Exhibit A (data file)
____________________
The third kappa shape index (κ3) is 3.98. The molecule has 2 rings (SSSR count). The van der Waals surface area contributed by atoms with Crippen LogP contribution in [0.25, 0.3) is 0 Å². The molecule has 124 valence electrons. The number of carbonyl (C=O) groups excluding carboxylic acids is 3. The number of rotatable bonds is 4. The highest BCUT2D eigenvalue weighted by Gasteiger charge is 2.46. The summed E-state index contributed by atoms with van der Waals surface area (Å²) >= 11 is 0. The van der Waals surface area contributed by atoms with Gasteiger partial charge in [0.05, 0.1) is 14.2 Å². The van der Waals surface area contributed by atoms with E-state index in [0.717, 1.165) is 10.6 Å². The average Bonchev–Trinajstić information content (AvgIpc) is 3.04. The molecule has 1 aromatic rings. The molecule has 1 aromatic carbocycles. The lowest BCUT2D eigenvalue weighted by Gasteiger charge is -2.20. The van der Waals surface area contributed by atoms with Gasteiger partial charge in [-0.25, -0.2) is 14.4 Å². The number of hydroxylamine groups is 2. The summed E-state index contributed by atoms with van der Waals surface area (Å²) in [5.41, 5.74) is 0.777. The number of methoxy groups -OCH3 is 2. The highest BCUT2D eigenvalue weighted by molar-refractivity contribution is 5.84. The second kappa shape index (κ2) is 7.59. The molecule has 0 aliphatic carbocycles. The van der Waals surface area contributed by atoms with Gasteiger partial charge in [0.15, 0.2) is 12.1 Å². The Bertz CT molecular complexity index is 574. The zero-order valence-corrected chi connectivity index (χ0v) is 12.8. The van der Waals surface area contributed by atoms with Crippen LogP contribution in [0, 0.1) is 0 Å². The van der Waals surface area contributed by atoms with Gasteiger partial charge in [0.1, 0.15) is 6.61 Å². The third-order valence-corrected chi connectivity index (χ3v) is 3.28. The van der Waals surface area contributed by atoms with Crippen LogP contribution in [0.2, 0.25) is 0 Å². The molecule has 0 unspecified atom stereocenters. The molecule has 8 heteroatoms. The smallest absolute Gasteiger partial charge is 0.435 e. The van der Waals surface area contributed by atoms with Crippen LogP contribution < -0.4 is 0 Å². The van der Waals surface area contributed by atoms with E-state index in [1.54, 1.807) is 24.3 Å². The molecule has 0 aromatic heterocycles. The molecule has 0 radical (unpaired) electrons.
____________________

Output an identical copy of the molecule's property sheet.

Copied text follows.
The third kappa shape index (κ3) is 3.98. The molecule has 2 rings (SSSR count). The van der Waals surface area contributed by atoms with Crippen LogP contribution in [0.25, 0.3) is 0 Å². The molecule has 124 valence electrons. The number of carbonyl (C=O) groups excluding carboxylic acids is 3. The number of rotatable bonds is 4. The highest BCUT2D eigenvalue weighted by Gasteiger charge is 2.46. The summed E-state index contributed by atoms with van der Waals surface area (Å²) >= 11 is 0. The van der Waals surface area contributed by atoms with Gasteiger partial charge in [0.05, 0.1) is 14.2 Å². The van der Waals surface area contributed by atoms with E-state index in [0.717, 1.165) is 10.6 Å². The average Bonchev–Trinajstić information content (AvgIpc) is 3.04. The molecule has 1 aromatic rings. The molecule has 1 aromatic carbocycles. The lowest BCUT2D eigenvalue weighted by Gasteiger charge is -2.20. The van der Waals surface area contributed by atoms with Gasteiger partial charge in [-0.25, -0.2) is 14.4 Å². The number of hydroxylamine groups is 2. The summed E-state index contributed by atoms with van der Waals surface area (Å²) in [5.41, 5.74) is 0.777. The number of methoxy groups -OCH3 is 2. The highest BCUT2D eigenvalue weighted by molar-refractivity contribution is 5.84. The second kappa shape index (κ2) is 7.59. The molecule has 0 aliphatic carbocycles. The van der Waals surface area contributed by atoms with Gasteiger partial charge in [0.15, 0.2) is 12.1 Å². The Bertz CT molecular complexity index is 574. The zero-order valence-corrected chi connectivity index (χ0v) is 12.8. The van der Waals surface area contributed by atoms with Crippen LogP contribution in [0, 0.1) is 0 Å². The van der Waals surface area contributed by atoms with Gasteiger partial charge in [0.1, 0.15) is 6.61 Å². The third-order valence-corrected chi connectivity index (χ3v) is 3.28. The van der Waals surface area contributed by atoms with Crippen LogP contribution in [0.2, 0.25) is 0 Å². The molecule has 0 unspecified atom stereocenters. The molecule has 8 heteroatoms. The smallest absolute Gasteiger partial charge is 0.435 e. The van der Waals surface area contributed by atoms with Crippen LogP contribution < -0.4 is 0 Å². The van der Waals surface area contributed by atoms with E-state index in [1.54, 1.807) is 24.3 Å². The molecule has 0 aromatic heterocycles. The molecule has 0 radical (unpaired) electrons.